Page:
What have you done so far?
I think the best strategy would be to multiply x²+x+1 by other polys and see if you can get another polynomial out that only has 3 nonzero terms. One thing you know about these polys that they must have a constant term of 1. Do you see why?
Also, you could try making a multiplication grid:
1 ax ...
Basically, you want to see what kinds of polynomials you can get out of this multiplication.
First of all, Rolle's Theorem allows for a very easy proof of the MVT. The MVT is essential to many proofs in analysis, for example, relating the second derivative definition of concave up/down with a secant definition. There are many, many instances when it is extremely difficult, if not impossible, to calculate the derivative of a differentiable function, but an application of MVT may be able to give you all you need.
It seems like, if you have your n integers arranged in a row, you will have to choose some starting number, and then pick a number that borders on it for the second number in the series. Then pick a number than is a neigbor on the side of that group. It just continues to build up on the original number picked, like a one-dimesional pearl building on a piece of sand. How's that for a math metaphore!
If I understand you right, you want to try to find patterns in the decimals of pi. I would think the best way to do this is to start from the beginning (of pi). Granted, some of the power series for calculating pi converge slowly, and are therefor impractical. However, the Chudnovsky algorithm that I gave above converges very quickly, giving 14 decimal places of pi per term of the series.
An excellent site describing the methods for finding pi throughout history is the one given below.
Unfortunately, this seemingly simple and straight forward expansion for arcsine is very, very, very slow. I tried it on my TI-86 and it took forever. It is simply not practical to compute pi by using 2*arcsin(1).
The image at the bottom of the page shows the Chudnovsky algorithm, which is the fastest way, according to MathWorld, to get lots of digits of pi. The Chudnovsky's are very smart. Their algorithm is complicated. It is based on harder math than arcsine.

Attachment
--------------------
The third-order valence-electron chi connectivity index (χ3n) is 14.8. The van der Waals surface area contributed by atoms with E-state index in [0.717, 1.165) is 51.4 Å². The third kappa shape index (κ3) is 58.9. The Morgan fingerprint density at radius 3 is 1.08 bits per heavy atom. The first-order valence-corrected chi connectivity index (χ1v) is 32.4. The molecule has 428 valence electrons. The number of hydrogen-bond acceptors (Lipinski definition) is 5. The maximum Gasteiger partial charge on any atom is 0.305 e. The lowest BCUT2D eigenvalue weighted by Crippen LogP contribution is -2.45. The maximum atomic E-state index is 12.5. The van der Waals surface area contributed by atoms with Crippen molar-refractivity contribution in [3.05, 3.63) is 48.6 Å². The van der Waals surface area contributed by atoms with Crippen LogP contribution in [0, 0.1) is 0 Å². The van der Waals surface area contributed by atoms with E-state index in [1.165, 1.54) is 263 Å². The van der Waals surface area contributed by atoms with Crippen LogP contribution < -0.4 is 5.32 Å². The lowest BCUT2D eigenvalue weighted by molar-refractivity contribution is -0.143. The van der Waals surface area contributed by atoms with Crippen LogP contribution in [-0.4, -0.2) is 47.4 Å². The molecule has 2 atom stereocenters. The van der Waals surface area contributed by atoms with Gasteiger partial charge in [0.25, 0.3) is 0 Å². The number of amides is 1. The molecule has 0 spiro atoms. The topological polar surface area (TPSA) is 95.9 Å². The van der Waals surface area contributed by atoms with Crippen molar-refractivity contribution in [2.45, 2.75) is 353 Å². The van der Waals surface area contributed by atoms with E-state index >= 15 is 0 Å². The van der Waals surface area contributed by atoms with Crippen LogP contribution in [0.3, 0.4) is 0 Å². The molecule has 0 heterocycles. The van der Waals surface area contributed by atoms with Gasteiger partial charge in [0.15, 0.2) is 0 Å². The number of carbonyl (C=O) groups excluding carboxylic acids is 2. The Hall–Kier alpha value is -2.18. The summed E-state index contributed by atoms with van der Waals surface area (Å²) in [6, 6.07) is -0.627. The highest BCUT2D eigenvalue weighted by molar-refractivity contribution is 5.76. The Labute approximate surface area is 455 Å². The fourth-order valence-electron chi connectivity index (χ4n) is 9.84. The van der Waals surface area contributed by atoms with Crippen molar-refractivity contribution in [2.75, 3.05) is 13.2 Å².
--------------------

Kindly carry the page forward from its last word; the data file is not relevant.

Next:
One thing we can note is that the sine of 90 degrees is 1. Then, in radians, the sine of pi/2 is 1.
The arcsine (sin-¹) of 1 is 90 degrees, or in radians it is pi/2. So then we have:
If we can find a way to calculate sin-¹ as accurately as we want, that will let us calculate pi as accurately as we want.
It turns out that there is a way to do this:
However, this is a very sloooooooooooowwwww way to get pi. I know, because I put a program for it on my calc, and it took forever just to get the first 2 digits of pi correctly. There are lots of faster ways than this.
Good Work! The formula that you came up with is a good one. The only problem with it is the cos(θ) part. Since we do have caclulators and use them all the time, we kind of take for granted the fact that we can always have a perfectly accurate cosine function. The problem is, our calculators actually only give acurate trigonometric functions for the 10 digits that show on our calculators; or 11 digits, or 12, or 13...anyway, the calculator is not accurate for an infinite number of digits, so what this problem really comes down to is:
How can we get infinitly accurate trig functions, or more truthfully, functions as accurate as we want to make them?
Before proceding on, I think it would be useful to know how much math you've had, especially experience with: radians, trigonometric functions, inverse trigonometric functions, and sigma notation.
P.S. It is interesting to note that a few years ago, I myself pondered the same question about pi.
I would almost just write off the initial '364' as having no control over the value of the string, but then again, all the resulting numbers have 8 digits.
Is the some way you could check what the numeric values of other strings is?
Where did this problem come from?
Ok I admit it, this is more of a ponder than a discovery.
First, by ^n(x), I mean the function iterated on x, n times.
Now, if P(x) is a polynomial, is P^∞(x) a polynomial?
Is it continous?
Is it a step (also called discrete, I think) function?
Is it just a fractal set?